About 200 trades in Core Molding Securities Inc. were canceled today after the stock plunged from above $4 to below a penny in two seconds after going untraded for the first 4 1/2 hours of the day.
The voided transactions took place between 2:19 p.m. and 2:20 p.m. New York time. NYSE Amex, the Nasdaq Stock Market and Nasdaq’s BX platform canceled all trades at or below $3.94 by about 3:30 p.m., according to statements on the exchanges’ websites. The stock closed yesterday at $4.21.
Shares of the Columbus, Ohio-based maker of fiberglass- reinforced plastics hadn’t traded at all today before the erroneous transactions occurred. About 6,390 shares of Core Molding change hands each day, according to the average of the last 30 days of data compiled by Bloomberg.
“It was a thin stock, and it’s a Thursday in August,” said Jamie Selway, a managing director at Investment Technology Group Inc. in New York. “It may have been an overly aggressive routing decision relative to the liquidity available. Sometimes someone tries to put an elephant through a garden hose and the results are bad.”
The exchanges started a pilot program in June to temporarily halt trading in individual stocks when they rise or fall at least 10 percent in five minutes. The circuit-breaker program is meant to prevent excessive volatility after the May 6 crash erased more than $862 billion in equity value in 20 minutes. The pilot is being tested on Standard & Poor’s 500 Index companies through December.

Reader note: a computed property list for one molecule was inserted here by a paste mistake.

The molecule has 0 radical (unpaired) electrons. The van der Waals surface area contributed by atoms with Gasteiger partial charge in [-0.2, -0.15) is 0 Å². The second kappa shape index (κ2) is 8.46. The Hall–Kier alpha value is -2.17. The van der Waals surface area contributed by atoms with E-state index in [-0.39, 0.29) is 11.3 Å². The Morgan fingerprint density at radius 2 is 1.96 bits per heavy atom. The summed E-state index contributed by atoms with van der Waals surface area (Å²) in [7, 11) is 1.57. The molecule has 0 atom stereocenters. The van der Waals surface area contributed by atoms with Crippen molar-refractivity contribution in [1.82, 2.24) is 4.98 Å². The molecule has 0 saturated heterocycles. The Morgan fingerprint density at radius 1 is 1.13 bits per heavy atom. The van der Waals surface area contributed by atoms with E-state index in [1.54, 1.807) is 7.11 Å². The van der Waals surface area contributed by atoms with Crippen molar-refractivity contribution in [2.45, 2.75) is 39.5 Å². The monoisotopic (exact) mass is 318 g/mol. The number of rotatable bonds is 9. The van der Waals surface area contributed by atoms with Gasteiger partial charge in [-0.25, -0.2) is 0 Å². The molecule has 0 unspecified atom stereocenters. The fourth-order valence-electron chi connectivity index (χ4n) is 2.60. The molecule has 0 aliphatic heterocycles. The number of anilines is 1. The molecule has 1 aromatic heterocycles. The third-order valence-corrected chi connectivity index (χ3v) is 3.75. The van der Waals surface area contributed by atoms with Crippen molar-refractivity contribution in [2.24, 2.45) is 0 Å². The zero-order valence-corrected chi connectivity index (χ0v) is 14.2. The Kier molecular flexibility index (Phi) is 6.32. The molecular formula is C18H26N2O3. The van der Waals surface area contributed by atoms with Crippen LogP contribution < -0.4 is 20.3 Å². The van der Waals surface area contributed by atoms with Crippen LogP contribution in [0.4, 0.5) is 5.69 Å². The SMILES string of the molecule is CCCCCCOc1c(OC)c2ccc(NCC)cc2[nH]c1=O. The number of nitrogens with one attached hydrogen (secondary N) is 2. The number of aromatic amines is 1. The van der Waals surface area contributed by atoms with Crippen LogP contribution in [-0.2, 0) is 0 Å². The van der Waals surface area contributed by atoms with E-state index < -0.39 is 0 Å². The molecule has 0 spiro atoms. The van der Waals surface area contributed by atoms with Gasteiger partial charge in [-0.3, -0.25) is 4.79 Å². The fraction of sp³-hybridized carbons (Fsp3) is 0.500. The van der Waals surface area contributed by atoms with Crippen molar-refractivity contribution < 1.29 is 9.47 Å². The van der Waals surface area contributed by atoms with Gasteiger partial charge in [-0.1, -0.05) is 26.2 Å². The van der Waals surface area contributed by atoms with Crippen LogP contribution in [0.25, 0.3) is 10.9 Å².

Core Molding isn’t in the index and therefore didn’t trigger a halt. While exchanges have proposed expanding the circuit breakers to companies in the Russell 1000 Index and about 300 exchange-traded funds, the SEC hasn’t yet ruled on those requests.
While a circuit breaker would have prevented most of the broken trades in CMT from occurring, the stock would still have traded down more than 10 percent, yielding an “ugly trade,” Selway said. Finding a way to avoiding mistakes in the first place would be better, he said.
“No one rational would sell the stock at a thousandth of a cent,” Selway said. “It isn’t rational price action.”